Our Courses

Autumn 2017: 4000-Level

1000-level | 2000-level | 3000-level | 4000-level | 5000-level and above

ENGLISH-4150: Cultures of Professional Writing
Instructors: Christiane Buuck, Daniel Seward and Christa Teston
Examine writing in various workplaces. Analyze writing discourse that shapes professional organizations. Explore ongoing technological and cultural shifts required of workplace writers and the role of digital media. 
ENGLISH-4189: Professional Writing Minor—Capstone Internship
Instructor: Jennifer Patton
Students work on-site in an organization doing writing-related work and meet weekly to discuss related topics. 
ENGLISH-4513: Introduction to Medieval Literature
Instructor: Christopher Jones
The study of masterpieces from the Middle Ages, chosen for their values in interpreting medieval culture as well as for their independent literary worth. 
ENGLISH-4520.01: Shakespeare
Instructor: Alan Farmer
*This course will explore the formal, social, and political engagements of Shakespeare's plays. It will pay particular attention to how his plays conform to and work against the genres of comedy, tragedy, history, and romance, and to how they represent such issues as gender, sexuality, religion, race and political power. In addition to some critical and historical essays on the early modern theater and culture, we will likely read some combination of the following plays: Richard III, Henry V, The Merchant of Venice, Much Ado About Nothing, The Merry Wives of Windsor, Measure for Measure, Othello, King Lear, Antony and Cleopatra, Macbeth, The Winter’s Tale and The Tempest. 
ENGLISH-4522: Renaissance Poetry—Milton’s Paradise Lost and the Fall in Renaissance Literature
Instructor: Alan Farmer
In this course, we will read what is arguably one of the best, most exciting, most contentious and most challenging poems in English literature: John Milton's Paradise Lost. First published in 1667 (and revised in 1674), Milton's epic largely centers on the fall of Adam and Eve, but it also covers events from the beginning of creation to the end of time. The poem looks back to the fall from Heaven of Satan and his rebel angels, ahead to the crucifixion and resurrection of Jesus, and ultimately to the final judgment. In doing so, the poem addresses issues ranging from divine justice and the authority of God, to the origin of evil and the nature of sin, to the values of love and heroism, to the topical concerns of political theory and nationalism. We will read the entirety of Paradise Lost, but we will also study Milton's poem in relationship to his earlier, radical political writings from the 1640s, in which he called for the freedom of the press, the right to divorce and the execution of King Charles I. Finally, we will read other narratives of the Fall found in sermons, treatises and poems, including works by Aemilia Lanyer, Rachel Speght, Mary Roper and other women writers, as we consider the complicated religious, gender and literary politics of Milton's poem.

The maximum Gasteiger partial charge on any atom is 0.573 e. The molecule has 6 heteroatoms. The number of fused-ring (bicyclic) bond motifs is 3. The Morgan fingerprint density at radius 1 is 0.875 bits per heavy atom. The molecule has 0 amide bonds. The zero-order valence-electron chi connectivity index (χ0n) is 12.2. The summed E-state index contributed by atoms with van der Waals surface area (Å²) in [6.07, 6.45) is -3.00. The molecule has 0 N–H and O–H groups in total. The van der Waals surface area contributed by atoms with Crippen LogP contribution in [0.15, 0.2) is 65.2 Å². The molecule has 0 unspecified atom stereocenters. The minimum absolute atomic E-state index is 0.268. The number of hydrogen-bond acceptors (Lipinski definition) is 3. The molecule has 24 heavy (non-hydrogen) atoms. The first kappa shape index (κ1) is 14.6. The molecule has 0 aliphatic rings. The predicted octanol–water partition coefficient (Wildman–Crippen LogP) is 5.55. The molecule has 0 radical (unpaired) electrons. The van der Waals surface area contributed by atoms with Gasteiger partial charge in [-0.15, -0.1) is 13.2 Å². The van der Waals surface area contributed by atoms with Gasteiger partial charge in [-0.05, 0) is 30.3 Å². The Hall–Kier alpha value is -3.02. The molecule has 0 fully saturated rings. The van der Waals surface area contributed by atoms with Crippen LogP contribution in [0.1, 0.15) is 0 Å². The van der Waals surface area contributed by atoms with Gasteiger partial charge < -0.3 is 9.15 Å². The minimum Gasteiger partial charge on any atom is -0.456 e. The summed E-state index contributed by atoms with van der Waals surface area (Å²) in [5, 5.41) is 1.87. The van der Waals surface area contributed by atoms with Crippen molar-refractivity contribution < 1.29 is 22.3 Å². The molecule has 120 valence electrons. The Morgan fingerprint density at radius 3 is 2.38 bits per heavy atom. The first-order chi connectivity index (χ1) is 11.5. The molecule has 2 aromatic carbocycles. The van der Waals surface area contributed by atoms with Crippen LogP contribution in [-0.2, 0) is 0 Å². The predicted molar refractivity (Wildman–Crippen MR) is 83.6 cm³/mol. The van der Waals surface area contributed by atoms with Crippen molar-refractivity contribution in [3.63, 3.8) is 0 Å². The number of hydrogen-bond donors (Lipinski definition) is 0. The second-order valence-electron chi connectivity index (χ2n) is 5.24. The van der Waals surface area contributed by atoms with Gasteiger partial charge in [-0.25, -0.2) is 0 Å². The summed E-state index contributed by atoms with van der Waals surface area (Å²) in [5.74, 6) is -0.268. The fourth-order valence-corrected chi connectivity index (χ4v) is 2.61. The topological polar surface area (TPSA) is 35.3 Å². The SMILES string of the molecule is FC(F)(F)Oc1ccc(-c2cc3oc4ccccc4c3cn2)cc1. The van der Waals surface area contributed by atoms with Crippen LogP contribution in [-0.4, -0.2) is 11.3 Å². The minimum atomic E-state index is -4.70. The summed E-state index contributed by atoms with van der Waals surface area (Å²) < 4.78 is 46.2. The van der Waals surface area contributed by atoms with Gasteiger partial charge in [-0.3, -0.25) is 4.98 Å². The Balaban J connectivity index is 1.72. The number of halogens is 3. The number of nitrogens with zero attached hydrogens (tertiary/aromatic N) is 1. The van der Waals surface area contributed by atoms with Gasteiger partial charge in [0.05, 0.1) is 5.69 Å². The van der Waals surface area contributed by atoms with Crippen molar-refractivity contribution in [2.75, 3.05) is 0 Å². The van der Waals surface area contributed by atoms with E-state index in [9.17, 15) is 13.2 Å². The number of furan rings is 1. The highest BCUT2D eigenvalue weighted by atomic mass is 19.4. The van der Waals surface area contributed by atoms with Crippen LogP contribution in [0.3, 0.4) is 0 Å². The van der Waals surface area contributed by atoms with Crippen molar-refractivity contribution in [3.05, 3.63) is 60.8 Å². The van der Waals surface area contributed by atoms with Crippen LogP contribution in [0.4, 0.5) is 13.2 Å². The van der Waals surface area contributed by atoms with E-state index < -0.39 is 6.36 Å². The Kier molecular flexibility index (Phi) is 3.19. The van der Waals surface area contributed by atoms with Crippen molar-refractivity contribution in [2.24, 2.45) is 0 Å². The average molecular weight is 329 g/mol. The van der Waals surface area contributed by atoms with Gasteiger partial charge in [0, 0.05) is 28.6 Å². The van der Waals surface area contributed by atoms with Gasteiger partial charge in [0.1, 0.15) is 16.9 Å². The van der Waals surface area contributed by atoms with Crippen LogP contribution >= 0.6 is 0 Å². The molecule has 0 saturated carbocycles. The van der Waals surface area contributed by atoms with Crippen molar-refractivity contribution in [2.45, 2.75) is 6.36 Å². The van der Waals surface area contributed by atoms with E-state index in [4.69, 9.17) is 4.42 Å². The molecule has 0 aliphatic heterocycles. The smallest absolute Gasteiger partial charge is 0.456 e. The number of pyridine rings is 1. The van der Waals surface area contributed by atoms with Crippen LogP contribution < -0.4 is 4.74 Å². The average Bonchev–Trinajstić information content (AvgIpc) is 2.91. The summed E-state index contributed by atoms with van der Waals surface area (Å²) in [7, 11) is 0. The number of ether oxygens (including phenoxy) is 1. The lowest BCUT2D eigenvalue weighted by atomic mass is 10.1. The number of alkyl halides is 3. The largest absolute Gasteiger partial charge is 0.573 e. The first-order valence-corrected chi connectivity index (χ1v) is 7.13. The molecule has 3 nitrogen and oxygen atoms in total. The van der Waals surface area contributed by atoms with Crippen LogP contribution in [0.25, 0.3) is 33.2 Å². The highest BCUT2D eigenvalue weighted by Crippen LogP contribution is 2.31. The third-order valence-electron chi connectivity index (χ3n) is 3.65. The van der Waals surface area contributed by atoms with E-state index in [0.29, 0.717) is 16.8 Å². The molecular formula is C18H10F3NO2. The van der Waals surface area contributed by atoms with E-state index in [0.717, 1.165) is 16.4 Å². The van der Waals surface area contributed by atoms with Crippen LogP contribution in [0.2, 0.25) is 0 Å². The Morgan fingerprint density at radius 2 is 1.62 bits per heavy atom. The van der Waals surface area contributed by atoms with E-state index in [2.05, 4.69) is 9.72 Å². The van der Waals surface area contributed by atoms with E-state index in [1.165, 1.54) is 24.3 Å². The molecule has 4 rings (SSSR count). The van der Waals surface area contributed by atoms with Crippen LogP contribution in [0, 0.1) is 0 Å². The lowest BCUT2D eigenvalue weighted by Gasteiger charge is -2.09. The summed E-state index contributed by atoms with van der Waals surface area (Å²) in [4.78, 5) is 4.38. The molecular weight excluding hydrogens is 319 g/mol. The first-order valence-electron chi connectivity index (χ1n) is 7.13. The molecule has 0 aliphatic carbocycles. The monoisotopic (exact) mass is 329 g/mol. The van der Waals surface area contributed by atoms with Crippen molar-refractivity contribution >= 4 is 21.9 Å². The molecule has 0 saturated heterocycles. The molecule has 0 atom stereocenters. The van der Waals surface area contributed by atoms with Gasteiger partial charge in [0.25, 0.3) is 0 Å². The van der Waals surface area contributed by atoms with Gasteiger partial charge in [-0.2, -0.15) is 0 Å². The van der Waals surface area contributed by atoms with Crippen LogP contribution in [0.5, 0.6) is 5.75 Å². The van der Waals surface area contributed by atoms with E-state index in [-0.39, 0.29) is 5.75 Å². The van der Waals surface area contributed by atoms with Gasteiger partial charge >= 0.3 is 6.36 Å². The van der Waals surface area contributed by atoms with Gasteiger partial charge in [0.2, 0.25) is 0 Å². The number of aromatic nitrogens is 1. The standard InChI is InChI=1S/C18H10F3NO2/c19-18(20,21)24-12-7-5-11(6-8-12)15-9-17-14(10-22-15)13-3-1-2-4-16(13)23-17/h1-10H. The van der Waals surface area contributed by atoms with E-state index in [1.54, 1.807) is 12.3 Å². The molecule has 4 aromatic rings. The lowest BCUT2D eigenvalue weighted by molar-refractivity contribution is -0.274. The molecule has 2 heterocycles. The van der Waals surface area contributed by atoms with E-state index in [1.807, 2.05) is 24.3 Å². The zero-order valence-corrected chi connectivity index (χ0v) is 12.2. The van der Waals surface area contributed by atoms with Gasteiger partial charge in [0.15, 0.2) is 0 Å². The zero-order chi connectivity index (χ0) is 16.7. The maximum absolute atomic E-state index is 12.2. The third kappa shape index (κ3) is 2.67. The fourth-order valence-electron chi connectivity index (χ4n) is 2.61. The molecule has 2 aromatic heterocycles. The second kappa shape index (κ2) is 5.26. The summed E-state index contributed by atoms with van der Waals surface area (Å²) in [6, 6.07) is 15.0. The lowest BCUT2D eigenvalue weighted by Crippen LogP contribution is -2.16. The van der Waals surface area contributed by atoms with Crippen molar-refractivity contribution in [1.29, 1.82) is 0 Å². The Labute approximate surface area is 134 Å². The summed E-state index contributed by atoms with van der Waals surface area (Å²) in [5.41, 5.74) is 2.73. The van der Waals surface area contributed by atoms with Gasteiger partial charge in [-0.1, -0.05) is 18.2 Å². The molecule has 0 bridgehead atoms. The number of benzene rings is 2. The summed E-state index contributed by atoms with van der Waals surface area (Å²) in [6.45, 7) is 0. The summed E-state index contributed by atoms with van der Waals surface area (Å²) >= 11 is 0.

ENGLISH-4535: Special Topics in Restoration and Eighteenth Century British Literature and Culture
Instructor: Sandra MacPherson
Focused study of a major theme and/or critical problem arising from literature Restoration and/or eighteenth-century Britain: race and enlightenment, crime and criminals, sex and the city, the culture of sensibility and transatlantic literary culture. 
ENGLISH-4543: Twentieth-Century British Fiction—Political Fictions
Instructor: Thomas Davis
This course examines a wide range of fiction produced from locations that made up the British world system. We will be concerned primarily with the way literary texts register historical and political tensions and, sometimes, get marshaled directly for political ends. Our readings will take us through the various ways literature engages questions of empire, racism, fascism and migration in the twentieth century. We will close with two contemporary novels: Ali Smith's Autumn (first post-Brexit novel) and Kazuo Ishiguro's Never Let Me Go, astirring meditation on the human. To address the relationship of aesthetics and politics, we will consider the formal dimensions of texts-figural language, emplotment, characterization, perspective, generic fidelity and infidelity-as encryptions of the multiple historical antagonisms that plagued Britain's slow descent from atop the world-system over the course of the twentieth century. Authors may include: Joseph Conrad, Virginia Woolf, Christopher Isherwood, George Orwell, Ali Smith, Kazuo Ishiguro, Sam Selvon and others.
ENGLISH-4547: Twentieth-Century Poetry
Instructor: Sebastian Knowles
A study of twentieth-century British and American poetry, with emphasis on such major figures as Frost, Yeats, Stevens, Eliot, Williams, Auden, Bishop and Langston Hughes. 
ENGLISH-4553: Twentieth-Century U.S. Fiction
Instructor: Jesse Schotter
A study of American fiction after 1914, with emphasis on such major figures as Anderson, Fitzgerald, Hemingway and Faulkner.
ENGLISH-4559: Introduction to Narrative and Narrative Theory
Instructor: Sean O’Sullivan